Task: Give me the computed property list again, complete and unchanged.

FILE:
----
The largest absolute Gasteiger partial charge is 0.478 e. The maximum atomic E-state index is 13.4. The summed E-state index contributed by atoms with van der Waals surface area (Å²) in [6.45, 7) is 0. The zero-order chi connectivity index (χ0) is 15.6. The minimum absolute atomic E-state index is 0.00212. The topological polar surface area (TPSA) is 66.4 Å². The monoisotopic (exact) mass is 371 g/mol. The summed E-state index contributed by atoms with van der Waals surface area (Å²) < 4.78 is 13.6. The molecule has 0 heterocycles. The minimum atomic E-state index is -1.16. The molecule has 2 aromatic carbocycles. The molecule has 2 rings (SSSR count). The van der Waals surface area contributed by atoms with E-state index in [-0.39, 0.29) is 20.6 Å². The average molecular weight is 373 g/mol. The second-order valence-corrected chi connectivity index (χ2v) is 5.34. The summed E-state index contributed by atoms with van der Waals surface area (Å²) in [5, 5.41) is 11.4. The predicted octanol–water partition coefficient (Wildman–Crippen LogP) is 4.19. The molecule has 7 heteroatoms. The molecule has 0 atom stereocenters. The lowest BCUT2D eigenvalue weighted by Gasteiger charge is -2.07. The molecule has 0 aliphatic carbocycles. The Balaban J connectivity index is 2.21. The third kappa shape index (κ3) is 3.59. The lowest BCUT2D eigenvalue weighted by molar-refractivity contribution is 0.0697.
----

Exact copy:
The largest absolute Gasteiger partial charge is 0.478 e. The maximum atomic E-state index is 13.4. The summed E-state index contributed by atoms with van der Waals surface area (Å²) in [6.45, 7) is 0. The zero-order chi connectivity index (χ0) is 15.6. The minimum absolute atomic E-state index is 0.00212. The topological polar surface area (TPSA) is 66.4 Å². The monoisotopic (exact) mass is 371 g/mol. The summed E-state index contributed by atoms with van der Waals surface area (Å²) < 4.78 is 13.6. The molecule has 0 heterocycles. The minimum atomic E-state index is -1.16. The molecule has 2 aromatic carbocycles. The molecule has 2 rings (SSSR count). The van der Waals surface area contributed by atoms with E-state index in [-0.39, 0.29) is 20.6 Å². The average molecular weight is 373 g/mol. The second-order valence-corrected chi connectivity index (χ2v) is 5.34. The summed E-state index contributed by atoms with van der Waals surface area (Å²) in [5, 5.41) is 11.4. The predicted octanol–water partition coefficient (Wildman–Crippen LogP) is 4.19. The molecule has 7 heteroatoms. The molecule has 0 atom stereocenters. The lowest BCUT2D eigenvalue weighted by Gasteiger charge is -2.07. The molecule has 0 aliphatic carbocycles. The Balaban J connectivity index is 2.21. The third kappa shape index (κ3) is 3.59. The lowest BCUT2D eigenvalue weighted by molar-refractivity contribution is 0.0697.